Agenda item


This paper discusses digital inclusion in response to the increasing digital approach to healthcare.


The Chair introduced the item and explained that a number of local organisations across NCL had been invited to speak to the Committee to provide an insight into their experiences in relation to digital inclusion.


Rabbi Hackenbroch, Woodside Park Synagogue (Barnet), noted that, initially, there had been a lot of excitement in setting up an online presence and allowing people to see each other. Some advantages of using a digital platform were that it was possible to deliver the usual programmes, prayers, and memorials, people who were usually unable to attend for a variety of reasons had additional opportunities, and it had been possible to achieve a more personal touch with virtual breakout rooms. Some challenges were that there was an excess of digital options, including for schooling and work, and this meant that many people did not want to spend additional time looking at screens. Also, some people struggled to use digital options for a number of reasons. It was noted that, in future, the synagogue would be running virtual options alongside physical one to incorporate the whole community to maintain increased connections and engagement.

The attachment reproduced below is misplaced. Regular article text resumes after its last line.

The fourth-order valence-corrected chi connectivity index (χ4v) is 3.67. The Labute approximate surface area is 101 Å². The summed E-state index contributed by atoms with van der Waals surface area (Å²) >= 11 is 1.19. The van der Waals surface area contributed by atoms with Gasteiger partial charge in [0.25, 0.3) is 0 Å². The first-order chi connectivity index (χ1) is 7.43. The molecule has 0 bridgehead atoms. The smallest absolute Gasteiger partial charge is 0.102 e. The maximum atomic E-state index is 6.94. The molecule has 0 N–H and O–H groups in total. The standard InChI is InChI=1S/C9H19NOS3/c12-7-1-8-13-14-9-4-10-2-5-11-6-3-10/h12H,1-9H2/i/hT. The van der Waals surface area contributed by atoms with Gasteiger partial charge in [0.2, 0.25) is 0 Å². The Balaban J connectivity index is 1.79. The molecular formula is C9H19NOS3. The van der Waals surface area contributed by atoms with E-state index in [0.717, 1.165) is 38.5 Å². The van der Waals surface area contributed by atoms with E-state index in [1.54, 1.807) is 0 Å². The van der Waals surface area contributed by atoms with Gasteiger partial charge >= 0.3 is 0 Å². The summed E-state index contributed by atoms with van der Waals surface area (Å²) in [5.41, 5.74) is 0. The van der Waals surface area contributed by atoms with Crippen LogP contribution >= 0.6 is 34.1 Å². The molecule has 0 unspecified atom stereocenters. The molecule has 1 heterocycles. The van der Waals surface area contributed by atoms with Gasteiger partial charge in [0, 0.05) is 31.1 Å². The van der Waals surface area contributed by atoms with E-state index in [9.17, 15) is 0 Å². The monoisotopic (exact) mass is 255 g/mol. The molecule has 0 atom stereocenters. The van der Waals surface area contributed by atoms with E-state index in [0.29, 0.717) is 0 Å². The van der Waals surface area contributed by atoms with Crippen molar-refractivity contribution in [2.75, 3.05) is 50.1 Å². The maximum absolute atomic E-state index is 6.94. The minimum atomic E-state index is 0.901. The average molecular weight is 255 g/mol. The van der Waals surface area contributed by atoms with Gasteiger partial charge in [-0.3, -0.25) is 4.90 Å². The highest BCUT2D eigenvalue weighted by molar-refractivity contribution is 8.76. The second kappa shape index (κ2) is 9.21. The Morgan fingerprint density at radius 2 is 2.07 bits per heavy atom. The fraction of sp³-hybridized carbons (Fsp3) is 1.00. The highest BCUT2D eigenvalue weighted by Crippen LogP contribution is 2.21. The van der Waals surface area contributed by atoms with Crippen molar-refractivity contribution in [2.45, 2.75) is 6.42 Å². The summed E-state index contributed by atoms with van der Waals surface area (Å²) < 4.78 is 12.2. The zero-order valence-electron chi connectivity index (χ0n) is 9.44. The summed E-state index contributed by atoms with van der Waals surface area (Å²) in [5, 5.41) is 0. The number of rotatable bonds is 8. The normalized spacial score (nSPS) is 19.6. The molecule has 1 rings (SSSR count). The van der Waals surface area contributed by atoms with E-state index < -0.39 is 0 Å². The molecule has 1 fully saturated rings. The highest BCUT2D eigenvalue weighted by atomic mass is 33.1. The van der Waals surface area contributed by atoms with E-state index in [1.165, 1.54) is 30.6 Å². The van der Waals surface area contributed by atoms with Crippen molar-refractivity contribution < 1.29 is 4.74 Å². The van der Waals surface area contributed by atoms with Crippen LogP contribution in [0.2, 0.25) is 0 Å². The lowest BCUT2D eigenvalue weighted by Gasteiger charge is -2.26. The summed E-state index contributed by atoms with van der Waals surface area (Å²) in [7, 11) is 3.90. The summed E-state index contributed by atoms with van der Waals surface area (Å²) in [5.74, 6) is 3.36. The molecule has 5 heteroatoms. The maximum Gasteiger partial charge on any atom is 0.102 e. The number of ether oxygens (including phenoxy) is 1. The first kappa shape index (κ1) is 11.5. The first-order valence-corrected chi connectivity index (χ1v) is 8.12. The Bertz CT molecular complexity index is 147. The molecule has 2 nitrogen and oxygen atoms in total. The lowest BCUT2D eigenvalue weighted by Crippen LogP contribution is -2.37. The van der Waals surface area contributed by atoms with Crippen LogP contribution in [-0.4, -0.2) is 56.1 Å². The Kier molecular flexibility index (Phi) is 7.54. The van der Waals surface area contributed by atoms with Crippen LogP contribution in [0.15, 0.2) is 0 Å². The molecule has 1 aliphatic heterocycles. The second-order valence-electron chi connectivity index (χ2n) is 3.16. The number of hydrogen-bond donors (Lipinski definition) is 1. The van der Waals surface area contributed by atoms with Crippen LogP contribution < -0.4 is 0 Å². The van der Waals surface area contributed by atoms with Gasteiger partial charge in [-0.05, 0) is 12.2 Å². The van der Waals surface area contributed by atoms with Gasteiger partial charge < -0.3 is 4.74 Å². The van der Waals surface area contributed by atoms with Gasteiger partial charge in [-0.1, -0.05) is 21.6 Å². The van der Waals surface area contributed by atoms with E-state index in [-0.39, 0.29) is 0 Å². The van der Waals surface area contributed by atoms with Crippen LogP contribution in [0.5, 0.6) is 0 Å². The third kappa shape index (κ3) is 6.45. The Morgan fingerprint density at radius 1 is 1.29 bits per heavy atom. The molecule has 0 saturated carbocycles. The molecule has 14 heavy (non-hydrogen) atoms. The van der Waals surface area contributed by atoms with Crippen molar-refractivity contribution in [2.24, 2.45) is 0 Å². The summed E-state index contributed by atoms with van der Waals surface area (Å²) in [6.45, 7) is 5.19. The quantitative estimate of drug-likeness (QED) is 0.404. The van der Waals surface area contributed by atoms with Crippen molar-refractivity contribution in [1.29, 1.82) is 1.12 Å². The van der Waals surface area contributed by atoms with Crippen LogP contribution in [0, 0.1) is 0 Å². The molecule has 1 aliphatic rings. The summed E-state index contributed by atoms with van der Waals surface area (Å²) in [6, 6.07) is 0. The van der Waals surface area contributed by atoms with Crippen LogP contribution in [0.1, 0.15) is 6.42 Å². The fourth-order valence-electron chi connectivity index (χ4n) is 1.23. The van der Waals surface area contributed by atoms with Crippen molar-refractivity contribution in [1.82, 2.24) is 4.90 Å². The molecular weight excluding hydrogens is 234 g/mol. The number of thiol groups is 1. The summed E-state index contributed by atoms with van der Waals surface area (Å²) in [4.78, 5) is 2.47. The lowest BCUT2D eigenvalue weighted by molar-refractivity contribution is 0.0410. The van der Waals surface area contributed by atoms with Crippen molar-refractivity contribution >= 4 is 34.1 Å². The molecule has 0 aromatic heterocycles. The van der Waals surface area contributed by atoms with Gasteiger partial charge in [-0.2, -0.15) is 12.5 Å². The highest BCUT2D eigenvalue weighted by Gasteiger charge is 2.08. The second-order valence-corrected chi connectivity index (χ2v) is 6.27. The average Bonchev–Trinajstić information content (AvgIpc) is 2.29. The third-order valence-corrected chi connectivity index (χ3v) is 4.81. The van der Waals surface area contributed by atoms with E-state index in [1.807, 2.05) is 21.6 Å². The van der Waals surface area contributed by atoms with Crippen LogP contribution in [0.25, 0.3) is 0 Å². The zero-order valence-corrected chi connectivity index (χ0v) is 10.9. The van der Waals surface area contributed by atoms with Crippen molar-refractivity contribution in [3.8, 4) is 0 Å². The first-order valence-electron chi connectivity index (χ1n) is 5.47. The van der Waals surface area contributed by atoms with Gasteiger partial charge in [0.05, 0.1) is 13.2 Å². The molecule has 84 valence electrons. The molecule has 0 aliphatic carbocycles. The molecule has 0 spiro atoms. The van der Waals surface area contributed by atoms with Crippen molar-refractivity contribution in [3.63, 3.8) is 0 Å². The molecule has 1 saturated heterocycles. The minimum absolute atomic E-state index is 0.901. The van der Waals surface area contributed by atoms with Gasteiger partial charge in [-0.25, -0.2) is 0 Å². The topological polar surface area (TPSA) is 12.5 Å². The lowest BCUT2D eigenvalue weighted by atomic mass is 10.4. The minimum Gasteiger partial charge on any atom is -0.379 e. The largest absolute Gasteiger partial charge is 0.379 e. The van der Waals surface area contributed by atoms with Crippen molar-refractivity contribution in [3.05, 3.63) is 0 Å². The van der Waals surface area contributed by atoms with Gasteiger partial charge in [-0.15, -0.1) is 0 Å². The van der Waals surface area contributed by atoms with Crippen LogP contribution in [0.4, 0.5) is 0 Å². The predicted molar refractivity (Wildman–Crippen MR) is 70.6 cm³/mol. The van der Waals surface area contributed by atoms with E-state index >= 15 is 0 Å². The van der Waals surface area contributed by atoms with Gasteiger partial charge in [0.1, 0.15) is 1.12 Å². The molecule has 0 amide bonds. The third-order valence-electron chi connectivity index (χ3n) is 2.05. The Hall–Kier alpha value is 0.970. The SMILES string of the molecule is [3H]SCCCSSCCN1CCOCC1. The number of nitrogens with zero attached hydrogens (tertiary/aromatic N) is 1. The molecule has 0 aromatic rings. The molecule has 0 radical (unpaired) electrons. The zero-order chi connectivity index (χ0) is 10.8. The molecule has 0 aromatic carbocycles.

James Dellow, Covent Garden Dragon Hall Trust (Camden) and SoapBox Youth Centre (Islington), explained that a key principle of youth work was to engage on platforms that young people were already using; a variety of online platforms had been used during the pandemic, including a YouTube channel, and these had been very successful. It was noted that partnership collaboration and considering new options had been incredibly valuable. Although, it was acknowledged that platforms such as Teams and Zoom were not designed for young people or for natural communication and could feel quite impersonal. It was stated that it had been challenging to work in a reactive way to the national restrictions but that it would be important to think about preparedness in the short and long term future. It was highlighted that it was important to avoid saying that virtual provision was not as good as physical provision as it reduced the value of virtual which, for some people, was a better option. It was added that providing virtual hardware and internet data had helped in reducing the digital divide but that it was also crucial to provide things such as digital skills and online safety awareness.